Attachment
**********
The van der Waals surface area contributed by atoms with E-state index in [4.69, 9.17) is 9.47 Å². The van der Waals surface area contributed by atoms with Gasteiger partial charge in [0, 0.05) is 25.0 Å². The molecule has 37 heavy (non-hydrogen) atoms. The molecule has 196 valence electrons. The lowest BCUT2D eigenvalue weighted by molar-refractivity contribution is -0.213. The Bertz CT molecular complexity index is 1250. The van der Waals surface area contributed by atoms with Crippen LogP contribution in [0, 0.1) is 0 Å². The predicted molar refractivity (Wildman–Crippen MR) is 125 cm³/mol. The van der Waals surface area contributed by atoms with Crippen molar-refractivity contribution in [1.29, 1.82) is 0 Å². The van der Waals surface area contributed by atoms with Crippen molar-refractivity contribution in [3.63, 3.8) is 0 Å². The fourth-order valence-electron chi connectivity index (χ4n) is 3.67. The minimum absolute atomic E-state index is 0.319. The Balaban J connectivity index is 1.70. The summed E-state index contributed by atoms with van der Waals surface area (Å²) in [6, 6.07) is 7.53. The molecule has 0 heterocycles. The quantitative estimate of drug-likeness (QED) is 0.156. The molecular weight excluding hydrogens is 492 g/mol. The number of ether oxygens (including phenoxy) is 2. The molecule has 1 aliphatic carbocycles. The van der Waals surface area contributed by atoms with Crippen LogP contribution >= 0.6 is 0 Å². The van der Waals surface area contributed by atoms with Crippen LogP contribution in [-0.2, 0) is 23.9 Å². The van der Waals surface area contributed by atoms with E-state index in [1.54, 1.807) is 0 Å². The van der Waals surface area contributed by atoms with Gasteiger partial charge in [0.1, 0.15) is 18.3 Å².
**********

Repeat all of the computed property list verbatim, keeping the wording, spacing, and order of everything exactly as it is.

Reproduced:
The van der Waals surface area contributed by atoms with E-state index in [4.69, 9.17) is 9.47 Å². The van der Waals surface area contributed by atoms with Gasteiger partial charge in [0, 0.05) is 25.0 Å². The molecule has 37 heavy (non-hydrogen) atoms. The molecule has 196 valence electrons. The lowest BCUT2D eigenvalue weighted by molar-refractivity contribution is -0.213. The Bertz CT molecular complexity index is 1250. The van der Waals surface area contributed by atoms with Crippen LogP contribution in [0, 0.1) is 0 Å². The predicted molar refractivity (Wildman–Crippen MR) is 125 cm³/mol. The van der Waals surface area contributed by atoms with Crippen molar-refractivity contribution in [1.29, 1.82) is 0 Å². The van der Waals surface area contributed by atoms with Crippen molar-refractivity contribution in [3.63, 3.8) is 0 Å². The fourth-order valence-electron chi connectivity index (χ4n) is 3.67. The minimum absolute atomic E-state index is 0.319. The Balaban J connectivity index is 1.70. The summed E-state index contributed by atoms with van der Waals surface area (Å²) in [6, 6.07) is 7.53. The molecule has 0 heterocycles. The quantitative estimate of drug-likeness (QED) is 0.156. The molecular weight excluding hydrogens is 492 g/mol. The number of ether oxygens (including phenoxy) is 2. The molecule has 1 aliphatic carbocycles. The van der Waals surface area contributed by atoms with Crippen LogP contribution >= 0.6 is 0 Å². The van der Waals surface area contributed by atoms with Crippen LogP contribution in [-0.2, 0) is 23.9 Å². The van der Waals surface area contributed by atoms with E-state index in [1.54, 1.807) is 0 Å². The van der Waals surface area contributed by atoms with Gasteiger partial charge in [0.1, 0.15) is 18.3 Å².